Nick said...

Bill - I'm pretty sure my studio has a southern exposure, which might account for a lot of prior unexplainables. I talked with Janine today on Skype, direct from her 16th C. stone house in France. Makes this place look pretty sorry....I could handle no exposure there! And maybe like you, I've spent far more time painting with a 100 watt bulb than anything else. Whistler preferred candles and gaslights to the real thing...and who would argue with The Master???

Billie Crain said...

Nick, i may not be the wordsmith some of your other commenters are but you also turned me on to Janine's work. I'd love a copy of her book. it may not be in the cards for awhile, tho. i'll have to be content to just look at her existing work and wonder how the H*ll she does that!

Nick said...

Billie - words don't really matter when it comes to art! I remember a friend of mine who quit one of the art forums out of frustration, because he felt language was inadequate to deal with the it. Maybe he was right. I hope you do get the book and DVD one of these days, they're very inspiring.

RHCarpenter said...

Nick, I just got my latest issue of Watercolor magazine and read your 14-page article completely today. Although I had seen many of the paintings before, I was still wowed by the display of all of them together with your comments. Congratulations!!! And BTW, I really like your newest header for the blog - a bit scary, a bit sexy, a bit blue :)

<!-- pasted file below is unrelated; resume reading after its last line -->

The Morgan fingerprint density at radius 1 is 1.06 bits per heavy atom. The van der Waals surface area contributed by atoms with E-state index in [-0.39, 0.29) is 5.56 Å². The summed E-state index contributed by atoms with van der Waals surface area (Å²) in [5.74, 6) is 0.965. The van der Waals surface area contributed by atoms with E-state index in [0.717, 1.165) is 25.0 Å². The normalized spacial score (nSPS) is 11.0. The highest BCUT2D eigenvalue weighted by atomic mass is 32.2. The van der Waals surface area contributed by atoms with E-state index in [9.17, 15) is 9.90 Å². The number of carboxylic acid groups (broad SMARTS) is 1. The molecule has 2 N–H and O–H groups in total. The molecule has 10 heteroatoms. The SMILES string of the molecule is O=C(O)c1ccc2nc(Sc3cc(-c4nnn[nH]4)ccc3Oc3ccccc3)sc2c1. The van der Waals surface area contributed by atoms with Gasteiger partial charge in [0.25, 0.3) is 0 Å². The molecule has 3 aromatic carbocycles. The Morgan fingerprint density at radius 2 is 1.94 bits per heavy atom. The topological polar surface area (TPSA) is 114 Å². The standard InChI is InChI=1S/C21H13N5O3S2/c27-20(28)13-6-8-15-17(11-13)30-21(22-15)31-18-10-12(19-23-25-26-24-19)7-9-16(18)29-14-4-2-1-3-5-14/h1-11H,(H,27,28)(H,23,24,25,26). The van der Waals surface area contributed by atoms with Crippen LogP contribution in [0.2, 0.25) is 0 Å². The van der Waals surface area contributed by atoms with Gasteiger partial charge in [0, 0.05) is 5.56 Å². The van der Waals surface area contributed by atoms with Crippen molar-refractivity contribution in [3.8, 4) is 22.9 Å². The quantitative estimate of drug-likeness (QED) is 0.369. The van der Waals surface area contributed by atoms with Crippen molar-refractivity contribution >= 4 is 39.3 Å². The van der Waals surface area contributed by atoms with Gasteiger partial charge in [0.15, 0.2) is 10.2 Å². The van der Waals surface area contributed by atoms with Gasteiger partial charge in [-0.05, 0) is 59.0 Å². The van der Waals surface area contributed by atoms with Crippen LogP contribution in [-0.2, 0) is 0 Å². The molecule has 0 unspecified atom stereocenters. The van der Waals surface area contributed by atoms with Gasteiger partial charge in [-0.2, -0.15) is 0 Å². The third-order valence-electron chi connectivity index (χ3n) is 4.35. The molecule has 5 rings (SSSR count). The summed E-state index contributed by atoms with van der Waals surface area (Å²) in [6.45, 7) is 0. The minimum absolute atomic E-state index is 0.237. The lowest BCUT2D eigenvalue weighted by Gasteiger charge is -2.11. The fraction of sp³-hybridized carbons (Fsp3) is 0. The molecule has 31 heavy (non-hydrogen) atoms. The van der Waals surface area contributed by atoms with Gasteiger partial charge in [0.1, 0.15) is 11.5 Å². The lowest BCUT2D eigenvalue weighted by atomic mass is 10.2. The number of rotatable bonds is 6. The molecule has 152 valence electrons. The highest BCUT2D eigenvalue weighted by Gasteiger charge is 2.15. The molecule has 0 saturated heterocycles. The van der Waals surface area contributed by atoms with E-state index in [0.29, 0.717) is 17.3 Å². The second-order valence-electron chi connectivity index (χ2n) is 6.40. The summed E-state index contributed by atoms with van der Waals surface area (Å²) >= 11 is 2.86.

Nick said...

Hey Rhonda, glad to hear you approve of the mag feature - I thought the guy wrote an outstanding article, I couldn't ask for better. I'll be putting a post about it on here soon. Hope you check out Janine's website. (Hey, that's my driver's license photo!)

Anna said...

I was very fortunate to attend Janine’s workshop last summer in France. She shows her command of the subject matter with great expertise, so watching her work on a blank Arches paper was really fascinating. Her watercolours are the result of a conscientious study of her work . They possess a unique visual language about her personal world. Not only is she an excellent artist but also a great person. She doesn’t hesitate to praise her artist friend’s work during her workshop as she did with your paintings, Nick (as I already told you). But I can see you are the same kind of person, You strengthen the bonds of friendship and mutual respect among artists and among those of us who look up to you. Cheers.

chris! said...

it's official - i'm asking santa claus for janine's livre et dvd for christmas. i'm so excited, i can hardly wait till dec 25th!


(less anonymous than before)

Nick said...

Anna - I'd love to take one of Janine's workshops, so far I have to pretend via DVD. I was fascinated to see how she keeps turning the paper, and what a great idea to put it on that fabric surface! Well, I'll get my chance eventually, I'm sure we're going to meet before long. I hope you'll be there too. Un abrazos!

Chris! - you better hurry, before the elves have to put that one on backorder :)

Anonymous said...

I have just spent a wonderful day on one of Janines workshops and learnt such a lot from her. She was full of information I had no idea about. It was absolutely fascinating to watch her as she worked. She made it look so easy and yet when I tried it was so hard. It was a wonderful day and I hope I can remember all she taught us and put it into practice.

Marilyn from Cambridgeshire, England

Nick said...

Marilyn- you're very lucky to get to do a workshop with Janine - she rules!! I hope you have her new DVD and book, they are fantastic. Nice to meet you, and thanks for posting.